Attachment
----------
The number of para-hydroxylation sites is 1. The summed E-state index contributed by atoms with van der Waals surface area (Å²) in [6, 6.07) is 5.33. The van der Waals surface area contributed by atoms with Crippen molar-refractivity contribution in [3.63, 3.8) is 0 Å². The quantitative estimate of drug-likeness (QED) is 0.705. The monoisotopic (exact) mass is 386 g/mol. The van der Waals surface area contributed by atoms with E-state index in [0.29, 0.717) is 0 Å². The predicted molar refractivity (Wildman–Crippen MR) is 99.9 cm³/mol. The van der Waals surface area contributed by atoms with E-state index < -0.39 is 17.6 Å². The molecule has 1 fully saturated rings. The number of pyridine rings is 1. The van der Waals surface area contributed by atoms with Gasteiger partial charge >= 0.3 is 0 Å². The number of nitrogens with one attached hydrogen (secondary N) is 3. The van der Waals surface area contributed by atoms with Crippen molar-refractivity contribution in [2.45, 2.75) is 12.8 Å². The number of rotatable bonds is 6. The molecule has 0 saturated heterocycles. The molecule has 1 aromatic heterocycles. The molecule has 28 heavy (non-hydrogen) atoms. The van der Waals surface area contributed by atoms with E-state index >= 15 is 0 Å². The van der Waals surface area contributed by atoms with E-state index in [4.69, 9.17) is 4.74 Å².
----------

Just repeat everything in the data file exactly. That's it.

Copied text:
The number of para-hydroxylation sites is 1. The summed E-state index contributed by atoms with van der Waals surface area (Å²) in [6, 6.07) is 5.33. The van der Waals surface area contributed by atoms with Crippen molar-refractivity contribution in [3.63, 3.8) is 0 Å². The quantitative estimate of drug-likeness (QED) is 0.705. The monoisotopic (exact) mass is 386 g/mol. The van der Waals surface area contributed by atoms with E-state index in [0.29, 0.717) is 0 Å². The predicted molar refractivity (Wildman–Crippen MR) is 99.9 cm³/mol. The van der Waals surface area contributed by atoms with E-state index < -0.39 is 17.6 Å². The molecule has 1 fully saturated rings. The number of pyridine rings is 1. The van der Waals surface area contributed by atoms with Gasteiger partial charge >= 0.3 is 0 Å². The number of nitrogens with one attached hydrogen (secondary N) is 3. The van der Waals surface area contributed by atoms with Crippen molar-refractivity contribution in [2.45, 2.75) is 12.8 Å². The number of rotatable bonds is 6. The molecule has 0 saturated heterocycles. The molecule has 1 aromatic heterocycles. The molecule has 28 heavy (non-hydrogen) atoms. The van der Waals surface area contributed by atoms with E-state index >= 15 is 0 Å². The van der Waals surface area contributed by atoms with E-state index in [4.69, 9.17) is 4.74 Å².